## 8.2.2 Error bars

The following pair of plot styles allow datapoints to be plotted with errorbars indicating the uncertainties in either their vertical or horizontal positions:

Both of these take three columns of input data on 2D plots (or four on 3D plots). The first two (or three) of these represent the -, - (and -) coordinates of the central position of each errorbar, while the last represents the uncertainty in either the - and -coordinate. The plot style `errorbars` is an alias for `yerrorbars`. Additionally, the following plot style allows datapoints to be plotted with both horizontal and vertical errorbars:

This plot style takes four (or five) columns of data as input, the first two (or three) of which represent the -, - (and -) coordinates of the central position of each errorbar. The last but one column gives the uncertainty in the -coordinate, and the last column gives the uncertainty in the -coordinate.

Each of the plot styles listed above has a corresponding partner which takes minimum and maximum limits for each errorbar, equivalent to writing , in place of a single symmetric uncertainty:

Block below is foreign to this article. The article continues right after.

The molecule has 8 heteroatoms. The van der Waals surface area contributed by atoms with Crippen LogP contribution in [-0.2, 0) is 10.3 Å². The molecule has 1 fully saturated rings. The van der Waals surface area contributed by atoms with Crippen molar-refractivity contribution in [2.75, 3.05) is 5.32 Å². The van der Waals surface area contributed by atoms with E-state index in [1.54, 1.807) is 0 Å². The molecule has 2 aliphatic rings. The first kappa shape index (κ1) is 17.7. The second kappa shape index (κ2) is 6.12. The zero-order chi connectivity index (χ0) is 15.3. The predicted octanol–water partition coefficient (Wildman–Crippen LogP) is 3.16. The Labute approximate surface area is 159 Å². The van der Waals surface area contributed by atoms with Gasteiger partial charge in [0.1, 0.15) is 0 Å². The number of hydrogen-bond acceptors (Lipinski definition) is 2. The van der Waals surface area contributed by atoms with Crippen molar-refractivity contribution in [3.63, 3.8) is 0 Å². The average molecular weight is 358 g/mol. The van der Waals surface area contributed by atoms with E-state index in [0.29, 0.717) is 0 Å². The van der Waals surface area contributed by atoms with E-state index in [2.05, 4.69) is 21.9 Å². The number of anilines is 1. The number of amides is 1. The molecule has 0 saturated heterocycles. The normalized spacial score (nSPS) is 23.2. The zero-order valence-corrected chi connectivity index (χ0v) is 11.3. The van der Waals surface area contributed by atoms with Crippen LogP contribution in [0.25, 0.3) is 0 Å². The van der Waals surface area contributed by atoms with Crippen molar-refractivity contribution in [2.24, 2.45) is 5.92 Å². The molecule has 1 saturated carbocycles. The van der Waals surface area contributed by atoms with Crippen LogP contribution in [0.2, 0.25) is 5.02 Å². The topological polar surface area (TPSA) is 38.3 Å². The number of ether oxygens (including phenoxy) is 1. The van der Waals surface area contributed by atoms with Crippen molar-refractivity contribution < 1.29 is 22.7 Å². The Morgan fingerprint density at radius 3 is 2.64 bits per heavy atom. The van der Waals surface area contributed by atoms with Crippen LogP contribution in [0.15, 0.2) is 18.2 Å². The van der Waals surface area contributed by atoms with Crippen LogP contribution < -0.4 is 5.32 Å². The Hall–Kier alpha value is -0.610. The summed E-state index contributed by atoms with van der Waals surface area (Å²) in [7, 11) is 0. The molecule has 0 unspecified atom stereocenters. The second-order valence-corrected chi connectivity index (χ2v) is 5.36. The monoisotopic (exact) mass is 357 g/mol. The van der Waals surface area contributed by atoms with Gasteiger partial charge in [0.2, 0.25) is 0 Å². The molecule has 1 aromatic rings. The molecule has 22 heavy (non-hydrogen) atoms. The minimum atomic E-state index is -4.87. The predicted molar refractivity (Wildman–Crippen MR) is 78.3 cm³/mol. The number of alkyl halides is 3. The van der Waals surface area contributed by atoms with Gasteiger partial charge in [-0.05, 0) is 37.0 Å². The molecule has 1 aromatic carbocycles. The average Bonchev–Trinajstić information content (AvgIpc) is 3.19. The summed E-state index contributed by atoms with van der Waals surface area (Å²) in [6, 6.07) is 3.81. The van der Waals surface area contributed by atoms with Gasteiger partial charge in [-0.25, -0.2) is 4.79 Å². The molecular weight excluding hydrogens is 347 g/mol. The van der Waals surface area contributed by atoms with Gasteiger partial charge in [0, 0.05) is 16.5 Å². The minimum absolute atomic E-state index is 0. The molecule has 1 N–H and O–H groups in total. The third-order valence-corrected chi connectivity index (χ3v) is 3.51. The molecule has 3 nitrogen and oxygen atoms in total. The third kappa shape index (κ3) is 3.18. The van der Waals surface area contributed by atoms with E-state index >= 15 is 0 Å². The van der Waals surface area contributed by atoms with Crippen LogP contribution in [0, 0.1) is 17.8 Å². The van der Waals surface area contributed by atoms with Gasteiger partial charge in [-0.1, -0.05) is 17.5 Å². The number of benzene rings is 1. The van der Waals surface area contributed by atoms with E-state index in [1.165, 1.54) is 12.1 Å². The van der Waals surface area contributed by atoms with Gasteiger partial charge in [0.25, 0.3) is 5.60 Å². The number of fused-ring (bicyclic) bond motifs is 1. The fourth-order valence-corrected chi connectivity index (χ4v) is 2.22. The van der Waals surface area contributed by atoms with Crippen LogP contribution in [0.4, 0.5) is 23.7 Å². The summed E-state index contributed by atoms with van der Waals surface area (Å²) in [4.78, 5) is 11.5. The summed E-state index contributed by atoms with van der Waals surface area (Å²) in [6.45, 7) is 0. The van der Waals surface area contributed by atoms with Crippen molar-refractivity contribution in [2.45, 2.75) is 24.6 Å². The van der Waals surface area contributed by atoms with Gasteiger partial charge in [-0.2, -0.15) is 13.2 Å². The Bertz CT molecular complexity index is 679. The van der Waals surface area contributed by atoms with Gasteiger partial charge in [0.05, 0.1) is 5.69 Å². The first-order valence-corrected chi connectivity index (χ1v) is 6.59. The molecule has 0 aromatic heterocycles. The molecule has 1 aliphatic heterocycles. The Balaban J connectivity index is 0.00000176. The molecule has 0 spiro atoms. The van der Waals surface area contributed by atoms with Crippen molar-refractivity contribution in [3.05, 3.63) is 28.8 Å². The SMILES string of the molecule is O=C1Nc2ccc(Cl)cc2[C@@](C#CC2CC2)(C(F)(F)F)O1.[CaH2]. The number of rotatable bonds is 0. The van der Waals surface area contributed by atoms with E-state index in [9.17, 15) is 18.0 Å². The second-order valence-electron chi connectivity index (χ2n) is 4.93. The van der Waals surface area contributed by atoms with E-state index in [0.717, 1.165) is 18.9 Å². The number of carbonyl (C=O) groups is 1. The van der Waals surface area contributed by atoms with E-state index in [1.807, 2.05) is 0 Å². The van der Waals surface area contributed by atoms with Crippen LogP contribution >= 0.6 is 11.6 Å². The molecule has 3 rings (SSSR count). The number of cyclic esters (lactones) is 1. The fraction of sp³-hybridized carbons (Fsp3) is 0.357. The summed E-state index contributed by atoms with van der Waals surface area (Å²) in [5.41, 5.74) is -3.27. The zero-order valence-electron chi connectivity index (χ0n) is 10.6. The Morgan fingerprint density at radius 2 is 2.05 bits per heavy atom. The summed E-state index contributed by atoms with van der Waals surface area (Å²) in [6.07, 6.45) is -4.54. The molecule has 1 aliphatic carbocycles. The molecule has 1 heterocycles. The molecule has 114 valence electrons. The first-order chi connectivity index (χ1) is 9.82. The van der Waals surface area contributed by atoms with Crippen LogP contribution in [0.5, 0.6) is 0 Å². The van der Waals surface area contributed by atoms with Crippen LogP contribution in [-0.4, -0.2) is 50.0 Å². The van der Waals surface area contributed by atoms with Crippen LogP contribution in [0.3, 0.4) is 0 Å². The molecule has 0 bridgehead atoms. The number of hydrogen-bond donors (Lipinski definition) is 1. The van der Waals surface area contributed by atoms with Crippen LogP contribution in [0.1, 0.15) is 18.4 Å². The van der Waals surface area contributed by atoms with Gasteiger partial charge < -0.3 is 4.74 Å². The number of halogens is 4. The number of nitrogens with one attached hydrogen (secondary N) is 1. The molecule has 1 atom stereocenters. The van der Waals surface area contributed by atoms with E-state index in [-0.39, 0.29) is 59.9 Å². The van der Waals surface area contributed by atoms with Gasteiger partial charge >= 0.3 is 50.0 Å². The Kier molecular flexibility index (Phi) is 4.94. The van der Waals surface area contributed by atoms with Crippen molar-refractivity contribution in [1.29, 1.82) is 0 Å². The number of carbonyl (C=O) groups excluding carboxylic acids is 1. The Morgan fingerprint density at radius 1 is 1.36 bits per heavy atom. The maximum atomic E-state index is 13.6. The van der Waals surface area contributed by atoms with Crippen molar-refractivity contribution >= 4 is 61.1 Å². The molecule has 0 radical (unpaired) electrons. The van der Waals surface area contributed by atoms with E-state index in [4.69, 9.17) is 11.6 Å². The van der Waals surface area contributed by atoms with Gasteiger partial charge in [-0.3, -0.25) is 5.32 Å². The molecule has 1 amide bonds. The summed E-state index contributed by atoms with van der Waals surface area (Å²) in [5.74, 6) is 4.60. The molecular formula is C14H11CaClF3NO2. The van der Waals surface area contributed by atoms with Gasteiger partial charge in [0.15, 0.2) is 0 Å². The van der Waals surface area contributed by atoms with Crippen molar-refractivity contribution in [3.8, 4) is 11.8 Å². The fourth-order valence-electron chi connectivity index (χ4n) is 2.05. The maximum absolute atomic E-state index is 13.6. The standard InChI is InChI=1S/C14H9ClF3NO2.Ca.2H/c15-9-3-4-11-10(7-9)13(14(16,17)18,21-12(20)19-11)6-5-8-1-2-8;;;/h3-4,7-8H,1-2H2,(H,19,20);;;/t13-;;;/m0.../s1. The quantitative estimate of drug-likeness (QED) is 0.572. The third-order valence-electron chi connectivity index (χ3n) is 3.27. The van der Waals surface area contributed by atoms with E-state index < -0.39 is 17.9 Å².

`xerrorrange` – takes four (or five) columns of data.

`yerrorrange` – takes four (or five) columns of data.

`xyerrorrange` – takes six (or seven) columns of data.

The plot style `errorrange` is an alias of `yerrorrange`.

Corresponding plot styles also exist to plot data with errorbars along the -axes of three-dimensional plots: `zerrorbars`, `zerrorrange`, `xzerrorbars`, `xzerrorrange`, `yzerrorbars`, `yzerrorrange`, `xyzerrorbars`, `xyzerrorrange`. Though it does not make sense to use these on two-dimensional plots, it is not an error to do so; they expect the same number of columns of input data on both two- and three-dimensional plots.